Ammo & Gear Reviews

USA Shooting’s Wonderful Olympic Women

With Rio in Sight, we are launching a bi-weekly article series that will showcase the Wonderful Olympic Women (WOW) that will be representing all female shooting sports enthusiasts this August and September in Rio de Janeiro.

With the number of female shooting sports enthusiasts skyrocketing, there’s no better time to become familiar with the discipline, desire and dedication that these athletes represent.  We’re going to bring you their stories and give you the inside scoop as these female ambassadors take their passion for the shooting sports and try and fulfill their Olympic and Paralympic dreams.

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Corey Cogdell reacts after winning the bronze medal in a shoot off in womens trap at Beijing Shooting Range in the 2008 Beijing Olympics. (Bob Donnan-US PRESSWIRE Photo)

USA Shooting is the National Governing Body (NGB) for the Olympic & Paralympic Shooting Sports. Headquartered in Colorado Springs, Colorado on-site at the U.S. Olympic Training Center, the organization’s mission is to prepare American athletes to win Olympic and Paralympic medals, promote the shooting sports throughout the U.S., and govern the conduct of international shooting in the country. There are 15 shooting events on the Olympic program including five each in Pistol, Rifle and Shotgun. Pistol and Rifle competition is contested using .177 caliber pellets and .22 caliber rimfire ammunition. The Paralympic program featuring athletes with disability includes 12 specific shooting events in Rifle and Pistol.

Women began competing in shooting events at the 1976 Olympic Games and U.S. women have paved an illustrious history ever since. Only once (1988) has USA Shooting not had a female Olympic medalist while racking up a combined 11 medals, including eight Olympic champions.

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Kim Rhode proudly displays her Olympic medals.

The present queen of the shooting sports world is Kim Rhode, who made history by winning gold in London 2012. Rhode stands alone as the only U.S. athlete competing in an individual sport to earn five Olympic medals in five consecutive Olympic Games.  She’s not done yet as she is set to try and earn a sixth Olympic appearance in late May at USA Shooting’s Olympic Team Trials in Tillar, Arkansas. We’ll share more of her story later on in the series.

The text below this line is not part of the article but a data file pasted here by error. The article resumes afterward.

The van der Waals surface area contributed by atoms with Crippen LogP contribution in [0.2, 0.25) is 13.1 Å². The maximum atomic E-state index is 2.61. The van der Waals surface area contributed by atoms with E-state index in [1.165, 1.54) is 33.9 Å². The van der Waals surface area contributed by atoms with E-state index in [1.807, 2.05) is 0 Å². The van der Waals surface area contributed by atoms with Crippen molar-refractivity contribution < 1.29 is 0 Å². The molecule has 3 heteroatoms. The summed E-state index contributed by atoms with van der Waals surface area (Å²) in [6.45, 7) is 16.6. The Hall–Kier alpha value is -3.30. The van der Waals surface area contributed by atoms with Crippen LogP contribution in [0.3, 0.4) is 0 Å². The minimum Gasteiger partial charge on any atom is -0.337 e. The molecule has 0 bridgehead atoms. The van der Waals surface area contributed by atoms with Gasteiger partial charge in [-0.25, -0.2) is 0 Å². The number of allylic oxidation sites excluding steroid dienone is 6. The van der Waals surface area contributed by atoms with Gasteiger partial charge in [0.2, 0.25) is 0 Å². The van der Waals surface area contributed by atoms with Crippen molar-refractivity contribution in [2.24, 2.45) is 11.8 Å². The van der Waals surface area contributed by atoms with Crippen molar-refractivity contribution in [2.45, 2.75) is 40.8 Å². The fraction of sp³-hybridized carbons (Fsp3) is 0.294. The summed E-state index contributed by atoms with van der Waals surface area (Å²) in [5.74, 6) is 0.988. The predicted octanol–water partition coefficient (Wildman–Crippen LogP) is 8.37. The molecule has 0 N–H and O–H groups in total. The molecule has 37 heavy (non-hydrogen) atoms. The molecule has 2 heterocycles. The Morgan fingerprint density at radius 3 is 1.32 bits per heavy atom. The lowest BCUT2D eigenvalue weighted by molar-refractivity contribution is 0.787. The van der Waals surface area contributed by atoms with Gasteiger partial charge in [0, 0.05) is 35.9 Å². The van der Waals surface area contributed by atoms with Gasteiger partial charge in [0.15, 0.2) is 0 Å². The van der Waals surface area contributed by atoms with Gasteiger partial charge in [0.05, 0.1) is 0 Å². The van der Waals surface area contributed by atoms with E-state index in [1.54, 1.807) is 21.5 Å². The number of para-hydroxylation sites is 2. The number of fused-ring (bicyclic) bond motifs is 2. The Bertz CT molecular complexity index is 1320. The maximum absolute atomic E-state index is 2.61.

Recognition and appreciation of these great representatives is tough given the vast diversity of the shooting sports world.  Also, these athletes compete in a sport that takes place in the shadows of a society with a deep-seated professional sports loyalty and an Olympic enthusiasm with a far greater attraction to swimmers, runners and gymnasts.

That’s where you come in.  The purpose of WOW Wednesday is to genuinely connect you with the USA Shooting Team and perhaps move you to become a member or move you to go to your local range to try any one of the Olympic shooting disciplines.  Bottom line, we want you to declare shooting as your Olympic sport.

Beyond the headlines, the rhetoric and constitutional battles the common thread among gun enthusiasts is that they all simply love to shoot.  No matter your age, sex or ethnicity, our bond is the joy we extract by pulling a trigger whether for sport, competition, meat or simply for fun. Thus, why declaring shooting as your Olympic sport is the unifying message this year among all shooting sports fans.

This campaign is an effort to better connect with our shooting sports industry,” said USA Shooting CEO Robert Mitchell.  “The Olympic year provides the opportunity to rally around, become engaged and enjoy the Olympic experience.  We have a great story to tell with outstanding athletes and proven success worthy of greater recognition.

Representing a sport misunderstood, underappreciated and overlooked, USA Shooting athletes don the Red, White and Blue across this country and around the globe in pursuit of Olympic and Paralympic glory.

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Sarah Beard competes in Women’s 10m Air Rifle, Women’s 50m Rifle Three Position. (USA Shooting photo)

USA Shooting Team athletes won’t be included in the glitzy pre-Games promotions from sponsors nor the television networks, magazines and newspapers. In all likelihood you won’t find them on the primetime telecasts during the Games, nor will they be the front-page story.

The bottom line is this:  Our athletes are the story. Collectively they represent everything that we love about the shooting sports. Their story can’t be told enough and as we cheer them on along their Road to Rio and beyond, we hope the shooting sports community will take the time to recognize what opportunity this next year provides to help change the narrative and to give the gun culture something to be proud of and stand behind: One Team in 2016. Go USA!

Thanks to Women’s Outdoor News for this series. Not familiar with Women’s Outdoor News – Click here to visit them now.

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